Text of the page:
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Houston Voice, No. 1006, February 4, 2000
File 022
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Houston Voice, No. 1006, February 4, 2000 - File 022. 2000-02-04. University of Houston Libraries. University of Houston Digital Library. Web. January 23, 2020. https://digital.lib.uh.edu/collection/montrose/item/3337/show/3325.

Disclaimer: This is a general citation for reference purposes. Please consult the most recent edition of your style manual for the proper formatting of the type of source you are citing. If the date given in the citation does not match the date on the digital item, use the more accurate date below the digital item.

(2000-02-04). Houston Voice, No. 1006, February 4, 2000 - File 022. Montrose Voice. University of Houston Libraries. Retrieved from https://digital.lib.uh.edu/collection/montrose/item/3337/show/3325

Disclaimer: This is a general citation for reference purposes. Please consult the most recent edition of your style manual for the proper formatting of the type of source you are citing. If the date given in the citation does not match the date on the digital item, use the more accurate date below the digital item.

Houston Voice, No. 1006, February 4, 2000 - File 022, 2000-02-04, Montrose Voice, University of Houston Libraries, accessed January 23, 2020, https://digital.lib.uh.edu/collection/montrose/item/3337/show/3325.

Disclaimer: This is a general citation for reference purposes. Please consult the most recent edition of your style manual for the proper formatting of the type of source you are citing. If the date given in the citation does not match the date on the digital item, use the more accurate date below the digital item.

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Title Houston Voice, No. 1006, February 4, 2000
Contributor
  • Hennie, Matthew A.
Publisher Window Media
Date February 4, 2000
Language English
Subject
  • LGBTQ community
  • LGBTQ people
  • Gay liberation movement
Place
  • Houston, Texas
Genre
  • newspapers
Type
  • Text
Identifier OCLC: 31485329
Collection
  • University of Houston Libraries Special Collections
  • LGBT Research Collection
  • Montrose Voice
Rights In Copyright
Note This item was digitized from materials loaned by the Gulf Coast Archive and Museum (GCAM).
Item Description
Title File 022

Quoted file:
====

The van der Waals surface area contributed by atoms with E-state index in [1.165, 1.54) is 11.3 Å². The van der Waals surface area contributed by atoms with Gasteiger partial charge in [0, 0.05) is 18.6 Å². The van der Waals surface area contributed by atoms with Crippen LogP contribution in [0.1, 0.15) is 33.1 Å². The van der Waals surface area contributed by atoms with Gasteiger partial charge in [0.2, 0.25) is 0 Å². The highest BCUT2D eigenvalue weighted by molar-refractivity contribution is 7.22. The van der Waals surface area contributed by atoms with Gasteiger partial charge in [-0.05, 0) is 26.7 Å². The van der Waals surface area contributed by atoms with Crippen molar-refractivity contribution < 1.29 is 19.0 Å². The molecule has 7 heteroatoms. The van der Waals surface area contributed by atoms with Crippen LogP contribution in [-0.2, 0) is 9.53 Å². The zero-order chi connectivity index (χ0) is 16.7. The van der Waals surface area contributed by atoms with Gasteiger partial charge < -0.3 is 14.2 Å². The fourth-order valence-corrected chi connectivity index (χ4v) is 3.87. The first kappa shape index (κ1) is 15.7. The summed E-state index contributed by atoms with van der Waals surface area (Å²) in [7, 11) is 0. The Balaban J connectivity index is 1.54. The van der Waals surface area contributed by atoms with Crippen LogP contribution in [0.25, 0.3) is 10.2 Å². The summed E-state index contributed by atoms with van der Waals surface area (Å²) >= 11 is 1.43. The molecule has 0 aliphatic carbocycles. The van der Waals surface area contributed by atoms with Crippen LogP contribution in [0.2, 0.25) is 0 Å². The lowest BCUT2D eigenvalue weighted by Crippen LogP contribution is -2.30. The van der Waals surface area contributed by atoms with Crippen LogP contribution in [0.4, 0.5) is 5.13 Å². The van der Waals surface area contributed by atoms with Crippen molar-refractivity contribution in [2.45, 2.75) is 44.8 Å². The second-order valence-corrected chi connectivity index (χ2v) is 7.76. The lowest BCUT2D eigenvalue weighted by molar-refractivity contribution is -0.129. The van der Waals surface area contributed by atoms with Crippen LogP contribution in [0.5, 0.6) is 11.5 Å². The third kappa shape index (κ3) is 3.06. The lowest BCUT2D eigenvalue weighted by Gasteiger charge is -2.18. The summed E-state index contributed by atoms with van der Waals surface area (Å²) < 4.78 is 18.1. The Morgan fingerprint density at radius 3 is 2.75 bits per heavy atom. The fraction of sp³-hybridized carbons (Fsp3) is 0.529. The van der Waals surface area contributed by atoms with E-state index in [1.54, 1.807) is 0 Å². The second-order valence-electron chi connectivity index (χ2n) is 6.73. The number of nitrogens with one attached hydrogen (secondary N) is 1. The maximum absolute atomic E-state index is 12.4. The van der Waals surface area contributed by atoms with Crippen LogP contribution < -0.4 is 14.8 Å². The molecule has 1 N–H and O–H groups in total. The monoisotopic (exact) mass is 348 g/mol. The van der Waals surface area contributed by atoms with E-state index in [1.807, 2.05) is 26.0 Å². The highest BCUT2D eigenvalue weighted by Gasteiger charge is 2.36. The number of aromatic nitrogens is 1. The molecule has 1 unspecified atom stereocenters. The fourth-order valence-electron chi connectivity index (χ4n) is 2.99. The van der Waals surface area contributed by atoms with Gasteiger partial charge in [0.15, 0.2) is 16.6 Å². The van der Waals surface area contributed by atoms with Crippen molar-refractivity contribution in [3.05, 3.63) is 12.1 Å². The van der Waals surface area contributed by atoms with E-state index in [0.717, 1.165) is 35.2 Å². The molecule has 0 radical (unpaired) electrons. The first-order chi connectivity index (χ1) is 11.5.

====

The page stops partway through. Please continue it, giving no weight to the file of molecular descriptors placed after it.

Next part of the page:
Transcript HOUSTON VOICE • FEBRUARY 4, 2000 OUT ON THE BAYOU 21 CIWSSSIK > Continued from page 17 of what 1 was doing, changed and grew into something that had too much emo- tion.il weight and was too long, too big for comedy clubs," she said. The tour started out with just a few cities and has grown to include 25 stops. New cities and shows are being added every day. Cho has presented her personal life in her comedy from the start, poking fun at her Korean family and her childhood in the f laight of San Francisco of the 1970s. "My philosophy is that truly nothing is really personal. We are all living experiences that are universal, and to show them you do people a great service," she said. Cho, who began performing stand-up comedy when she was a teenage high school dropout, confesses that "1 started so young that I didn't have a clear perception of who 1 was, and 1 said yes to a lot of stuff and that caused problems." "All I knew was that 1 wanted to get out of school and out of my family and out of where I was living. I wanted to change my life," she said. Saying that "my sense of humor has helped me to survive," Cho explains that when she presents images of Asian culture, it's less about making fun than just presenting it to the world. "There's a lot of love in everything 1 do. I have respect and love for [my parents] and for my culture," she said. "Throughout my career, I've been pulling out my culture and presenting it." Cho says that when she first started performing she just did what she knew—her mother. "I began doing my mother. There has always been truth in the way that I show Asian culture," she said. Her mother takes it all in stride it seems. "She loves it. She feels like a star. She's just so happy about my career," said Cho, who was the first Asian American to be the focal star of a sitcom. "I never saw people representing me, so I always had a slight inferiority complex about what 1 was doing. For me, personal: ly, I want to inspire a younger generation of people who want to do better than me. Not just Asians, but anybody who feels that they're not represented," she said I ler performing has brought her closer to some women who she considers inspirational. She recently performed for First Lady Hillary Clinton. "We first met at the White House and she asked me to come to New York for a benefit for a fund-raiser for her Senate race. We've been acquainted for a while, and she is a hero for me, so brilliant and so lovely," said Cho. "Her and Madonna," she added. "It's sort of a joke about gay men and Madonna, but it's really not a joke. She is a cornerstone. For me and my friends, everything that she does is really important," she said. Despite her admiration for other intelligent, creative women, there has not always Ready willing and very able... to give highly skilled, professional insurance service in your neighborhood. She's an expert in planning all your insurance- auto, life, home and business. And she may save you money, too. Come in and meet her and take advantage of her broad insurance experience. GWEN FOSTER INSURANCE AGENCY 5414 Katy Freeway @ TC Jester * Houston.Texas 77007 713-961 -9455 fax: 713-850-0856 Margaret Cho hit it off big with the audience at a gay bar in Atlanta last Sunday when she contributed live broadcasts from the bar for 'Politically IncorrectY post-game Super-Bowl show. been love in the way she looked at herself, she says. "I used to cringe and be sad about myself, but now I'd want to be my friend if 1 didn't know me. That's pretty cool," she said. She explains that an active spiritual life of meditation, healthy living and good friends has helped build this empowering self-love. "It's not about really valuing mvsel! over other people but about not being negative of myself," she said. She doesn't let the road keep her from staying in touch with all of her friends. "We hook up all over the world, and e- mail is an amazing thing," she said. These friendships and relationships provide the foundation of Cho's beliefs about her own self-love. The key to finding love for yourself comes from giving it to others, she says. "It you believe in world loving, then you can't help but to also include yourself in that, and love yourself," she said. "Once I made the connection that I had to be my own support system, sobriety was an outgrowth o\ that. It grew from that thinking." While Cho says that she would consider another sitcom if she were to have more control, for now her plate is more than full. "Everything I'm doing now is self-generated," she said. She just finished the filming of her show for cinematic release this fall. She's writing a book, working on a new show and considering a European tour. "I find it very joyful. My life is full of love," she said. I'm the One That I Want March 4 Majestic Theater Dallas www.margaretcho.net engage Chat | Personals | News | Travel | Entertainment | People # PlanetOut.com vvwvv.plarietout.ccKTi ] AOL Keyword: PlanetOut engage •* enjoy